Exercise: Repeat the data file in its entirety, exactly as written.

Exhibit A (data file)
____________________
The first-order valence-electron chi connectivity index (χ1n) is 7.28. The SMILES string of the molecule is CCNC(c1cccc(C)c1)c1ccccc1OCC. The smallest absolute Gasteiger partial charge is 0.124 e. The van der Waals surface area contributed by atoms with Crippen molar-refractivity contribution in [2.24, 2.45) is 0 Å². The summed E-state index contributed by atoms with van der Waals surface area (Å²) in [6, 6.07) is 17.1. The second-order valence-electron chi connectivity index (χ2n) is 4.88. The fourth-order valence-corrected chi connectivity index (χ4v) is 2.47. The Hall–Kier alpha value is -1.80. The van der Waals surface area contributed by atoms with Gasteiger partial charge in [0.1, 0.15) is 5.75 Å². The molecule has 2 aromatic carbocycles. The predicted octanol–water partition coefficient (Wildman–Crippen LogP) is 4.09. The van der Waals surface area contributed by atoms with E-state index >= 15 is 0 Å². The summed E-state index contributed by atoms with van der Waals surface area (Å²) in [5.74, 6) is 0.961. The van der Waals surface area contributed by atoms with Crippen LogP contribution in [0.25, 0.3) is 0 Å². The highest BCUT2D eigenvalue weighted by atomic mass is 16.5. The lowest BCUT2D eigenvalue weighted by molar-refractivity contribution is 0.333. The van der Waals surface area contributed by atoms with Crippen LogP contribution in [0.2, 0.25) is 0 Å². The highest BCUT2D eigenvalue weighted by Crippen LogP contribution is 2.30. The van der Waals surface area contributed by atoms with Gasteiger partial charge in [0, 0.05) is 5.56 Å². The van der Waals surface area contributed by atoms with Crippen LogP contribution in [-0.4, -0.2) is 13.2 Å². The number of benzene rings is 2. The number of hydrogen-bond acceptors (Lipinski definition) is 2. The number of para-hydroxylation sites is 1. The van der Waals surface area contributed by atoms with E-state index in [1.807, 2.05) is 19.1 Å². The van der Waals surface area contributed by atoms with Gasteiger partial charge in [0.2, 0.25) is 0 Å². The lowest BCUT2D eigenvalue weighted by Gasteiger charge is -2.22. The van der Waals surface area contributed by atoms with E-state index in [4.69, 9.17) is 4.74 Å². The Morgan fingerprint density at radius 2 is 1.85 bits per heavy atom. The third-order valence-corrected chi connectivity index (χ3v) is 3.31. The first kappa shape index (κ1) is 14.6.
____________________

The first-order valence-electron chi connectivity index (χ1n) is 7.28. The SMILES string of the molecule is CCNC(c1cccc(C)c1)c1ccccc1OCC. The smallest absolute Gasteiger partial charge is 0.124 e. The van der Waals surface area contributed by atoms with Crippen molar-refractivity contribution in [2.24, 2.45) is 0 Å². The summed E-state index contributed by atoms with van der Waals surface area (Å²) in [6, 6.07) is 17.1. The second-order valence-electron chi connectivity index (χ2n) is 4.88. The fourth-order valence-corrected chi connectivity index (χ4v) is 2.47. The Hall–Kier alpha value is -1.80. The van der Waals surface area contributed by atoms with Gasteiger partial charge in [0.1, 0.15) is 5.75 Å². The molecule has 2 aromatic carbocycles. The predicted octanol–water partition coefficient (Wildman–Crippen LogP) is 4.09. The van der Waals surface area contributed by atoms with E-state index >= 15 is 0 Å². The summed E-state index contributed by atoms with van der Waals surface area (Å²) in [5.74, 6) is 0.961. The van der Waals surface area contributed by atoms with Crippen LogP contribution in [0.25, 0.3) is 0 Å². The highest BCUT2D eigenvalue weighted by atomic mass is 16.5. The lowest BCUT2D eigenvalue weighted by molar-refractivity contribution is 0.333. The van der Waals surface area contributed by atoms with Crippen LogP contribution in [0.2, 0.25) is 0 Å². The highest BCUT2D eigenvalue weighted by Crippen LogP contribution is 2.30. The van der Waals surface area contributed by atoms with Gasteiger partial charge in [0, 0.05) is 5.56 Å². The van der Waals surface area contributed by atoms with Crippen LogP contribution in [-0.4, -0.2) is 13.2 Å². The number of benzene rings is 2. The number of hydrogen-bond acceptors (Lipinski definition) is 2. The number of para-hydroxylation sites is 1. The van der Waals surface area contributed by atoms with E-state index in [1.807, 2.05) is 19.1 Å². The van der Waals surface area contributed by atoms with Gasteiger partial charge in [0.2, 0.25) is 0 Å². The lowest BCUT2D eigenvalue weighted by Gasteiger charge is -2.22. The van der Waals surface area contributed by atoms with E-state index in [4.69, 9.17) is 4.74 Å². The Morgan fingerprint density at radius 2 is 1.85 bits per heavy atom. The third-order valence-corrected chi connectivity index (χ3v) is 3.31. The first kappa shape index (κ1) is 14.6.